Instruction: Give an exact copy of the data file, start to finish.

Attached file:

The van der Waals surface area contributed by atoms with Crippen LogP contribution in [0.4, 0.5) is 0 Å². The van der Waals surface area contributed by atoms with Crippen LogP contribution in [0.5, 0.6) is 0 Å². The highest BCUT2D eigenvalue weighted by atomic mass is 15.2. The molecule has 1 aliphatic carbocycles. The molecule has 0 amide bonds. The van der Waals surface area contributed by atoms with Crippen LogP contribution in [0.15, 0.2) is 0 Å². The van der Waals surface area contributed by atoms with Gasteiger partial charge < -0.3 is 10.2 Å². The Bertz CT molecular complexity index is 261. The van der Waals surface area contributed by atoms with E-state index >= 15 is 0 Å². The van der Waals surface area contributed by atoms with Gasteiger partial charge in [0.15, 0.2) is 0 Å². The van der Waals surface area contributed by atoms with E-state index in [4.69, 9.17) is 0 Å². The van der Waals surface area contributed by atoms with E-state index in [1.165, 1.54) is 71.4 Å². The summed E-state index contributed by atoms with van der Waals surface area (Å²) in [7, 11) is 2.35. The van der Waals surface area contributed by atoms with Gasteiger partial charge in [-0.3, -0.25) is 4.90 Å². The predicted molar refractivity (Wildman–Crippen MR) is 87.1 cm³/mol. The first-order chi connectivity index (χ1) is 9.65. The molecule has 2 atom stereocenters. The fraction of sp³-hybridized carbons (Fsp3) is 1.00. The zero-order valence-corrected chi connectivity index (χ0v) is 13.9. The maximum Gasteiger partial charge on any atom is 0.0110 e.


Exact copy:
The van der Waals surface area contributed by atoms with Crippen LogP contribution in [0.4, 0.5) is 0 Å². The van der Waals surface area contributed by atoms with Crippen LogP contribution in [0.5, 0.6) is 0 Å². The highest BCUT2D eigenvalue weighted by atomic mass is 15.2. The molecule has 1 aliphatic carbocycles. The molecule has 0 amide bonds. The van der Waals surface area contributed by atoms with Crippen LogP contribution in [0.15, 0.2) is 0 Å². The van der Waals surface area contributed by atoms with Gasteiger partial charge < -0.3 is 10.2 Å². The Bertz CT molecular complexity index is 261. The van der Waals surface area contributed by atoms with E-state index >= 15 is 0 Å². The van der Waals surface area contributed by atoms with Gasteiger partial charge in [0.15, 0.2) is 0 Å². The van der Waals surface area contributed by atoms with E-state index in [4.69, 9.17) is 0 Å². The van der Waals surface area contributed by atoms with E-state index in [1.165, 1.54) is 71.4 Å². The summed E-state index contributed by atoms with van der Waals surface area (Å²) in [7, 11) is 2.35. The van der Waals surface area contributed by atoms with Gasteiger partial charge in [-0.3, -0.25) is 4.90 Å². The predicted molar refractivity (Wildman–Crippen MR) is 87.1 cm³/mol. The first-order chi connectivity index (χ1) is 9.65. The molecule has 2 atom stereocenters. The fraction of sp³-hybridized carbons (Fsp3) is 1.00. The zero-order valence-corrected chi connectivity index (χ0v) is 13.9. The maximum Gasteiger partial charge on any atom is 0.0110 e.